The Effect Of Draw-Up Volume On The Accuracy Of Electrolyte Measurements From Neonatal Arterial Lines

Davies, M. W., Mehr, S. and Morley, C. J. (2000) The Effect Of Draw-Up Volume On The Accuracy Of Electrolyte Measurements From Neonatal Arterial Lines. Journal of Paediatrics and Child Health, 36 2: 122-124. doi:10.1046/j.1440-1754.2000.00451.x

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Author Davies, M. W.
Mehr, S.
Morley, C. J.
Title The Effect Of Draw-Up Volume On The Accuracy Of Electrolyte Measurements From Neonatal Arterial Lines
Journal name Journal of Paediatrics and Child Health   Check publisher's open access policy
ISSN 1034-4810
1440-1754
Publication date 2000-04-01
Year available 2000
Sub-type Article (original research)
DOI 10.1046/j.1440-1754.2000.00451.x
Open Access Status File (Author Post-print)
Volume 36
Issue 2
Start page 122
End page 124
Total pages 3
Editor Oberklaid, Frank
Place of publication Melbourne
Publisher Blackwell Scientific
Language eng
Subject 321019 Paediatrics
Abstract Objectives: Contamination by infusate of blood samples withdrawn from arterial lines has been recognized but not well documented for neonates. The aim of this study was to investigate, using in vitro and in vivo studies, the effects of different draw-up volumes (withdrawn from the line prior to the sample being taken) on the concentration of sodium. Methods: In-vitro study: The tip of an umbilical artery catheter (dead space 0.6 mL), infused with half normal saline containing 1 unit/mL of heparin was placed in a beaker of normal saline. The line was flushed with 1 mL of this infusate just before each sample was taken. Volumes from 0.5 mL to 2.0 mL of infusate/normal saline were withdrawn in 0.1 mL increments from a three-way tap and discarded. A sample was then taken from the line into a blood gas syringe for analysis of the sodium concentration by the 860 Blood Gas Analyzer (Chiron Diagnostics, Bayer, Scoresby). Control samples were taken from the beaker. In-vivo study: A 22 gauge intravenous catheter was inserted into a vein of an adult male volunteer. The dead space was also 0.6 mL. The line was flushed with 5 mL of half-normal saline immediately before sampling. Draw-up volumes of 0.6, 0.9, 1.3, and 1.6 mL were withdrawn and discarded. 10 mL was used as a control. A 0.5-mL blood sample was then taken and the electrolyte concentrations analysed immediately. Results: In-vitro: A minimum draw-up volume of 1.3 mL was required before the sodium concentration was not significantly different from the control samples. In-vivo: A minimum draw-up volume of 1.6 mL was required before the sodium concentration was not significantly different from the control samples. There were similar trends in the effect of draw-up volume for glucose, calcium, potassium, chloride and lactate. Conclusion: A minimum volume of 1.6 mL should be withdrawn from neonatal arterial lines (dead space 0.6 mL) before taking blood for analysis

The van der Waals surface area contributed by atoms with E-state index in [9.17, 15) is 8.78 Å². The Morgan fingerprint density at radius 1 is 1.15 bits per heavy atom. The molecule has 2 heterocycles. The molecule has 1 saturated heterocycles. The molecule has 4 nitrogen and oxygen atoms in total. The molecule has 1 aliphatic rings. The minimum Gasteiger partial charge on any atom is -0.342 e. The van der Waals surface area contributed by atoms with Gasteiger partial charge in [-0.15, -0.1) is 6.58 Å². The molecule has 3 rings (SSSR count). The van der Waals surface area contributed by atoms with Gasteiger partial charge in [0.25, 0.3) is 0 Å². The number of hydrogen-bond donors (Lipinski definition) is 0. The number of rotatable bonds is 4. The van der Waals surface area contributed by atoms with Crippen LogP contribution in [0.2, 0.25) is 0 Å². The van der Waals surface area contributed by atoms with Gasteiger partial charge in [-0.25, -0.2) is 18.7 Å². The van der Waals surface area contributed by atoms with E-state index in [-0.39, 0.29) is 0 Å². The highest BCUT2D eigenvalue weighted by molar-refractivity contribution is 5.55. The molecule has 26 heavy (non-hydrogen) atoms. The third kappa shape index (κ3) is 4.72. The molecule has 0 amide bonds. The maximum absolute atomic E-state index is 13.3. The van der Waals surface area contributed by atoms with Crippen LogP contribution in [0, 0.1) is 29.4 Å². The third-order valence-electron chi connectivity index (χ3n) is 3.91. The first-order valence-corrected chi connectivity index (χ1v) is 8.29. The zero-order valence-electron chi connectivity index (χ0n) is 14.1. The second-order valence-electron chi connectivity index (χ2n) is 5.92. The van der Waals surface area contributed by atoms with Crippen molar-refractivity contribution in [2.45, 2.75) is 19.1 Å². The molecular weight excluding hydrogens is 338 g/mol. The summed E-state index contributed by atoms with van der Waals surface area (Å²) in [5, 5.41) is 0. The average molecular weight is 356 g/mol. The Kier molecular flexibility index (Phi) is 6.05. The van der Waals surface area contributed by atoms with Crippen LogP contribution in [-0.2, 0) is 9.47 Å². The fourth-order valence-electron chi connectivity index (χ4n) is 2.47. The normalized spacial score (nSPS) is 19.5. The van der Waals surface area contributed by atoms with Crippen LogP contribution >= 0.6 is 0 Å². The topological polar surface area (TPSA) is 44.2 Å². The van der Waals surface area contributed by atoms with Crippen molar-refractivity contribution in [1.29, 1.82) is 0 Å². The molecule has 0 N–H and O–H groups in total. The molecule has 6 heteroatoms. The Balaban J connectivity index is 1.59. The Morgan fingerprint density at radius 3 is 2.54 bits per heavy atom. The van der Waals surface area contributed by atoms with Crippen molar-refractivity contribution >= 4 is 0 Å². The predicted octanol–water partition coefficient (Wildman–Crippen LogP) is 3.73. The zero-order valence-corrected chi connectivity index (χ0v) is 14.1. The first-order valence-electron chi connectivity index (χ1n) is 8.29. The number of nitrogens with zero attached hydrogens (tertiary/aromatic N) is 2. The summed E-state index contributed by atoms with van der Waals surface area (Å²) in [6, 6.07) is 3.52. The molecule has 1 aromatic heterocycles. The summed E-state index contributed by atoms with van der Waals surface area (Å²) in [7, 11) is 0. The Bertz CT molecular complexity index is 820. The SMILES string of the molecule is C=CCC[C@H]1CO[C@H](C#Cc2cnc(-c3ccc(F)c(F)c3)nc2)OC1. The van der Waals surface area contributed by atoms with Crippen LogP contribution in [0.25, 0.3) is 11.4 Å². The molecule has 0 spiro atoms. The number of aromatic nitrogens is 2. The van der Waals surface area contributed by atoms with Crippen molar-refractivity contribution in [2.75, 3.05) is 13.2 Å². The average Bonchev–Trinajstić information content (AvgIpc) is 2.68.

Keyword arterial cannula
blood specimen collection
infant
newborn
sodium concentration
Q-Index Code C1
Q-Index Status Provisional Code
Institutional Status Unknown
Additional Notes Originally published as MW Davies, S. Mehr and CJ Morley (2000) The effect of draw-up volume on the accuracy of electrolyte measurements from neonatal arterial lines, J. Paediatr. Child Health, 36 (2): 122-124. Copyright 2000 Blackwell Publishing. All rights reserved.

Document type: Journal Article
Sub-type: Article (original research)
Collection: School of Medicine Publications
 
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Created: Fri, 07 Jan 2005, 10:00:00 EST